Bill changing Ohio's concealed carry requirements heads to governor's desk

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Posted at 12:35 AM, Feb 24, 2022
and last updated 2022-03-03 23:36:22-05

CINCINNATI — Under Ohio law, people who wish to carry a concealed weapon must pass a background check, show proof of eight hours of training and 'promptly' inform officers they are carrying a concealed weapon during a stop. A bill on its way to Gov. Mike DeWine's desk would change that.

Senate Bill 215, or the Constitutional Carry Bill, eliminates the permit process to carry a concealed weapon. The only reason a person 21 or older could not carry a concealed weapon would be if state or federal law prohibits them from having a weapon.

Republican Rep. Shane Wilkin of Hillsboro said the bill will "restore the people's right to keep and bear arms," but not everyone sees it that way.

"What this House bill represents in my mind, honestly, is represents the wild, wild west," said Hamilton County Sheriff Charmaine McGuffey. "It puts our officer at risk. It puts one more layer onto what could be a very stressful situation for the officer."

McGuffey has been vocal in opposition while lawmakers — backed by gun-rights advocates — argue the bill is a constitutional issue.

"This legislation works," said Rob Sexton with the Buckeye Firearms Association. "It gives people their God-given right to defend themselves and their loved ones."

Sexton spoke during the House subcommittee hearing in early February, pointing to other states that have passed similar legislation and saying recent research shows no uptick in gun violence.

"(It) refuted the baseless assertions with a continued barrage of credible research that proves this is nothing more than fear-mongering," Sexton said.

Closer to home, Iris Roley with the Cincinnati Black United Front said the bill would unfairly target people of color.

"When you remove these types of accountability protocols, this will be an open season on Black people," Roley said. "The disparities that will be dropped on the Black community with these things, it'll be anarchy on multiple levels."

Rufus Johnson, CEO and founder of Real Truth Inc., is a certified CCW instructor and focuses on overall gun safety.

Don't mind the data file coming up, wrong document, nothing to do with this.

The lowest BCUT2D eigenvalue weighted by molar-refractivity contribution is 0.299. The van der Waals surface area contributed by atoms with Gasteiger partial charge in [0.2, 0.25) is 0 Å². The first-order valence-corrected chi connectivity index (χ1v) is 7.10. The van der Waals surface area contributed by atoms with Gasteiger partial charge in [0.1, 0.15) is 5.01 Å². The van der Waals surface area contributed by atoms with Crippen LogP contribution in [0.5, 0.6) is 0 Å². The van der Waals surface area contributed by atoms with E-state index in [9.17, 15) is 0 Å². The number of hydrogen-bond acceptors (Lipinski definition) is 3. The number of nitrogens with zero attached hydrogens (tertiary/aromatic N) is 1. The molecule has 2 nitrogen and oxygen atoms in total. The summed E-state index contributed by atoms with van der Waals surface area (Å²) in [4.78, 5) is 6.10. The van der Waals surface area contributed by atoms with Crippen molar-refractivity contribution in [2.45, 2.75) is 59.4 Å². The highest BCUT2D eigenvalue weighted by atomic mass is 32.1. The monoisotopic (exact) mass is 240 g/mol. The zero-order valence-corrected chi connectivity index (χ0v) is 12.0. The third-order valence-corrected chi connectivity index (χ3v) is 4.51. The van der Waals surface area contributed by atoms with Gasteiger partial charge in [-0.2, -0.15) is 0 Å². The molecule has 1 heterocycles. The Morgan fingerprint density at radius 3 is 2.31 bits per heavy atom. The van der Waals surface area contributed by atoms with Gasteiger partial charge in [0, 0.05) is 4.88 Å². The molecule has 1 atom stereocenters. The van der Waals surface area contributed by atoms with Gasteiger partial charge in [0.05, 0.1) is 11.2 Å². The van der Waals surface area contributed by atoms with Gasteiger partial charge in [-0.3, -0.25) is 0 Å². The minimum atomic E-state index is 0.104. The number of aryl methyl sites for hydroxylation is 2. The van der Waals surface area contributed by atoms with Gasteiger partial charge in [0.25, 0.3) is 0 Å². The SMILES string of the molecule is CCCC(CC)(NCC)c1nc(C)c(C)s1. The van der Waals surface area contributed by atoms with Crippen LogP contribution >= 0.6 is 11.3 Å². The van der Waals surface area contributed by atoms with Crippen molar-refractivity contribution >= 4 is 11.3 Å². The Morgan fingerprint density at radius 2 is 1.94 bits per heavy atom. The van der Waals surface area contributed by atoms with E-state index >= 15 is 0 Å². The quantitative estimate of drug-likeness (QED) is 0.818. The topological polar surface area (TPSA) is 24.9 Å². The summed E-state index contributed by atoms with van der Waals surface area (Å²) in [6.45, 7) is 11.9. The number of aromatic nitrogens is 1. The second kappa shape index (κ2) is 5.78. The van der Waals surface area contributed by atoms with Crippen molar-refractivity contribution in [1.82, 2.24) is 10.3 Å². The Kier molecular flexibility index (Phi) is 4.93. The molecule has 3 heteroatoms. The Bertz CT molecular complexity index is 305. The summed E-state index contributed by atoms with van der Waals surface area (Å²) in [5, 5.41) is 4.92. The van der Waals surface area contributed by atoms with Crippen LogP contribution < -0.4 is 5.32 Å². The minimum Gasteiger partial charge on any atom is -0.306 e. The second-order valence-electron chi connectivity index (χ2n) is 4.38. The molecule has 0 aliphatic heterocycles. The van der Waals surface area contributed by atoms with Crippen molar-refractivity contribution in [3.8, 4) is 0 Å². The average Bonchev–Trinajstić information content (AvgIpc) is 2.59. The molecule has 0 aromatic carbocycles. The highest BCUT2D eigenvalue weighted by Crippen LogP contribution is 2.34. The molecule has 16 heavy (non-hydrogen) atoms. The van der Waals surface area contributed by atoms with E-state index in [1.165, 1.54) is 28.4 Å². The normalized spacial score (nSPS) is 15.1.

"There needs to be more red flags, more claws than that," Johnson said. "When you're able to buy a weapon you should be thoroughly checked to make sure you're responsible for the weapon. My biggest concern that's missing out of the whole thing, there's not enough gun safety education being taught for gun owners, young people, and business owners."

Mike Weinman, director of Governmental Affairs at the Fraternal Order of Police of Ohio, echoed Johnson's concerns about training.

"You got eight hours of training," Weinman said. "It's not a lot, but it was something. You at least learned the safety of the weapon and you go to learn when and where you could carry it."

Weinman said the background check, which was required every five years to renew the permit, also helped disqualify people who should not be carrying a gun.

"It's just remarkable how many people who started out law-abiding had their concealed carry (and) got disqualified for doing something they shouldn't be doing," Weinman said.

According to a report by Attorney General Dave Yost, county sheriffs issues more than 200,000 licenses last year. Nearly 3,000 were denied and 420 were revoked for issues like mental incompetence or felony conviction.

Local FOP President Dan Hils said while he does not think the government should be involved in the decision to allow someone to carry a concealed weapon, he is OK with the bill passing.

"I think the more law-abiding citizens that are armed, the better it is for society," Hils said.

A spokesperson for DeWine's office said the governor supports the Second Amendment.

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